abroad quickly exceeded $190 mil-
lion. Egypt already is dependent on
the United States for billions in aid.
Washington said it also would
provide aid but did not give a figure.
DEFENDER
Continued from page 1
vice and MSA fund it.
"My biggest fear is that if it's
simply student-run ... it could die
out easily. The ACLU would be a
good place to start," Van Houweling
said.
Schwartz- has students, rather
than lawyers, in mind for the job and
feels he is familiar enough with the
policy to help students himself.
"Rob and I will start things up
and get others involved ... We
would find interested students and
train them so they could advise other
people," Schwartz said.
Donald Perigo, U-M ombuds-
man, said the job is part of what he
anticipated a judicial affairs officer
would do - talk with both parties
- but he said the students expressed
concern about the U-M taking such a

This is your captain speaking
Scott Cheever, a member of the U-M Flyers, describes a
yesterday The Flyers were recruiting new members.

Michigan Flyer airplane to a passer-by on the Diag

large role in the affair.
However Perigo said his office
- because of its neutral role at the
U-M - would be a natural place to
for the public defender service, if
one is created. "It's a further exten-
sion of the work we've been doing,"
he added.
Schwartz said he was not op-
posed to running the service through
Perigo's office, "so long as there are
disinterested parties advising the ac-
cused about their rights. I don't think
anyone who works in the university
administration can fairly be called a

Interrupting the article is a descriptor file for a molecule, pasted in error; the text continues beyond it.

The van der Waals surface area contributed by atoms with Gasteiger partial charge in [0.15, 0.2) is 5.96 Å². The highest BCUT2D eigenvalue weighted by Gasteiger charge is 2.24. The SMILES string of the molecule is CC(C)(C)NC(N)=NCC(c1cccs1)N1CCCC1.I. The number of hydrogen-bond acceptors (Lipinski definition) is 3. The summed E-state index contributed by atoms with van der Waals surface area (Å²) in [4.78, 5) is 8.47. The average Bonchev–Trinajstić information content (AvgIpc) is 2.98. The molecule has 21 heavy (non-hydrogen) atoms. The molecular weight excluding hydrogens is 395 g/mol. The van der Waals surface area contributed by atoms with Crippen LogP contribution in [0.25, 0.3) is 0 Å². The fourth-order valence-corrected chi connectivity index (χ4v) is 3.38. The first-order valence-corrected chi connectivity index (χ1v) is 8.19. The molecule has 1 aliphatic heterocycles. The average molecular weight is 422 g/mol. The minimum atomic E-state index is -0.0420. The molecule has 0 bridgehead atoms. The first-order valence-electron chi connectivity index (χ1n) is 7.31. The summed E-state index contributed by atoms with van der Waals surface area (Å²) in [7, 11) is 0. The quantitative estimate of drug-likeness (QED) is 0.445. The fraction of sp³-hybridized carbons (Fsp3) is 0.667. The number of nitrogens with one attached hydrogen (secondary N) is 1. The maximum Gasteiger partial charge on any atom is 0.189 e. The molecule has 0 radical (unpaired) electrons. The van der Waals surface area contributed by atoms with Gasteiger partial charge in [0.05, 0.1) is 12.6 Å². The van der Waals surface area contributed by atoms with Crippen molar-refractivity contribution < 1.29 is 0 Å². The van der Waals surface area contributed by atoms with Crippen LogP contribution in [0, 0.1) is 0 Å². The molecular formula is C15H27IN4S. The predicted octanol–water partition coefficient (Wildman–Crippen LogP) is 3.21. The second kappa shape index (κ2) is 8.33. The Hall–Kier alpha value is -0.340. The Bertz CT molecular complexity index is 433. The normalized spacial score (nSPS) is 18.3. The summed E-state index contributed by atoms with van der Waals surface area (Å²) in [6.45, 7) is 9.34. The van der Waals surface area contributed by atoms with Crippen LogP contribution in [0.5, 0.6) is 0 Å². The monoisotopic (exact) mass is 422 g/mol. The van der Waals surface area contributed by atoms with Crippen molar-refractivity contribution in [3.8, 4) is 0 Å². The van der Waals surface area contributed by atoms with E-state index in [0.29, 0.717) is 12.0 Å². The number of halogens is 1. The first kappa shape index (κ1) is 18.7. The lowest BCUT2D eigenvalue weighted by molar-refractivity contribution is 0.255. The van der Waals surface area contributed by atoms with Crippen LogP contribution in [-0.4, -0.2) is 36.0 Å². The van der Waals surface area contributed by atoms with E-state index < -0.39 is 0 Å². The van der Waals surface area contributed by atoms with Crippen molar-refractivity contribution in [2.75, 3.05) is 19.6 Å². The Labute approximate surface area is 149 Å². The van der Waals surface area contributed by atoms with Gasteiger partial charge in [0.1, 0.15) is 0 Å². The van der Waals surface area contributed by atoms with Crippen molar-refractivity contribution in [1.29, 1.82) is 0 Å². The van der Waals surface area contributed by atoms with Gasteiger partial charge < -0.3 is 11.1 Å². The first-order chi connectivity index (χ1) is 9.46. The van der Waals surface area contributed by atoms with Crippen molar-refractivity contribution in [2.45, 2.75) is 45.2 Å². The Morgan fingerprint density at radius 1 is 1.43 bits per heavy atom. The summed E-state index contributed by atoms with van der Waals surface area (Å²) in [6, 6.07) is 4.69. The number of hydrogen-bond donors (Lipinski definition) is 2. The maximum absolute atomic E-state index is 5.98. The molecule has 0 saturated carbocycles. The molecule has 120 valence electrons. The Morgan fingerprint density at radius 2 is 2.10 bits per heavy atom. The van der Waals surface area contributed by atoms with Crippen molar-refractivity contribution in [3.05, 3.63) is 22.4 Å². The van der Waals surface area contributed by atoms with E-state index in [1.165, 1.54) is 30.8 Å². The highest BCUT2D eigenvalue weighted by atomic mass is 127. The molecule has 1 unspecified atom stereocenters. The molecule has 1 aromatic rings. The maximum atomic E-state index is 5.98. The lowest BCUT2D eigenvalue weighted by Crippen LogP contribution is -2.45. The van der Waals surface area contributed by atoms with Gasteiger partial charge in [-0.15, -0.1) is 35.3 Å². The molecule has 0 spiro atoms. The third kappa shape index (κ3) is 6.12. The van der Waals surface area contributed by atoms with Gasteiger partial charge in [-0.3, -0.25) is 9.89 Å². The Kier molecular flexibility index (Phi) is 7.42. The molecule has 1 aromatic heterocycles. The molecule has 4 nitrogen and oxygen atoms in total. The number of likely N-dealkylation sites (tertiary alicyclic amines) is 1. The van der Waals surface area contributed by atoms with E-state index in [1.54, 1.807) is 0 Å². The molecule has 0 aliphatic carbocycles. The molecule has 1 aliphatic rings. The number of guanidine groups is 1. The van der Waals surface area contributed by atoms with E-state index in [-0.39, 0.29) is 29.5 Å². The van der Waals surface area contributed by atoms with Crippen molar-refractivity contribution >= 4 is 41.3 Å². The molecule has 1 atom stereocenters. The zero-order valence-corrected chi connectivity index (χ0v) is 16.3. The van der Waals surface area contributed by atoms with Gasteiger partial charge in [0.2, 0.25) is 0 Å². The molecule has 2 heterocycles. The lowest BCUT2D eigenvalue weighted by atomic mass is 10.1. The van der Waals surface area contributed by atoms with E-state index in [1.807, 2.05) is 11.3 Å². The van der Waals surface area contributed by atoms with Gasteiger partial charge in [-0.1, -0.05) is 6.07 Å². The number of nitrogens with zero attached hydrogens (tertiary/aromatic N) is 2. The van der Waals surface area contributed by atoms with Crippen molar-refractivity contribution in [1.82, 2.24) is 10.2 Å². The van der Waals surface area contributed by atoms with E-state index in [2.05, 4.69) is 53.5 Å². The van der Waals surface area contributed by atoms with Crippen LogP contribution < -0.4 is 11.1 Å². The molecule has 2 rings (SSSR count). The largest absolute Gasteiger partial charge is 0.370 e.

disinterested party."
He said he is concerned that the
university is playing too many roles
in the investigative and judicial pro-
cesses of the policy.
"Every student should know that
that help is there if they need it,"
Schwartz added.

CODE

Continued from page 1
ument, but Nordby said, "The last I
heard, because of the power outage,
we did not get the draft of the
amendment procedures."
Yesterday, many of the buildings
on the west side of campus, includ-
ing the Fleming Administration
Building, were without power for 20
minutes.
Van llouweling said it was pro-
posed that U-M President James
Duderstadt, MSA, the faculty senate,
the U-M Board of Regents, the 50-
student-judiciary panel, and any stu-
dent with a petition of more than 500
signatures, be allowed to draft an
amendment.
A public hearing would then be
held with the student-judiciary, who

would decide if it had validity for a
student vote.
Van louweling said MSA would
vote on the amendment, but if for
some reason MSA refused, the uni-
versity could hold the vote.
Nordby said the new version will
be available for the regents at their
meeting in Flint today if they want
to see it, but it will not be presented
for any kind of vote or action.
Although the group has not made
plans for another meeting, Nordby
said the option has not been ruled
out.
Van Houweling said, "I hope
we'll meet again, especially because
one of the critical things is the train-
ing of the students on the judiciary.
They're talking about developing
guidelines ... It's critical we'll be a
part of it."

PROPOSAL
Continued from page 1
tioned support Proposal B. Twenty-
three percent said they opposed the
plan, and the rest were undecided.
Advocates of term limits said
such restrictions would eliminate
"professional politicians" who are
out of touch with the people.
"Term limits will vastly increase
one kind of experience and reduce
another kind ... legislators will have
less political experience and more
real life experience," said Steve
Mitchell, executive director of Vote
Yes on Proposal B.
"The problem is in a participatory
government, people have to partici-
pate," Bignall said. "If they want

things to be done correctly, they
have to take the time to evaluate the
candidates."
Opponents also argue that faults
in the legislative process do not stem
directly from congressional incum-
bents, but from the financing of their
campaigns.
"True reform would be to clean
up the U.S. campaign finance laws,"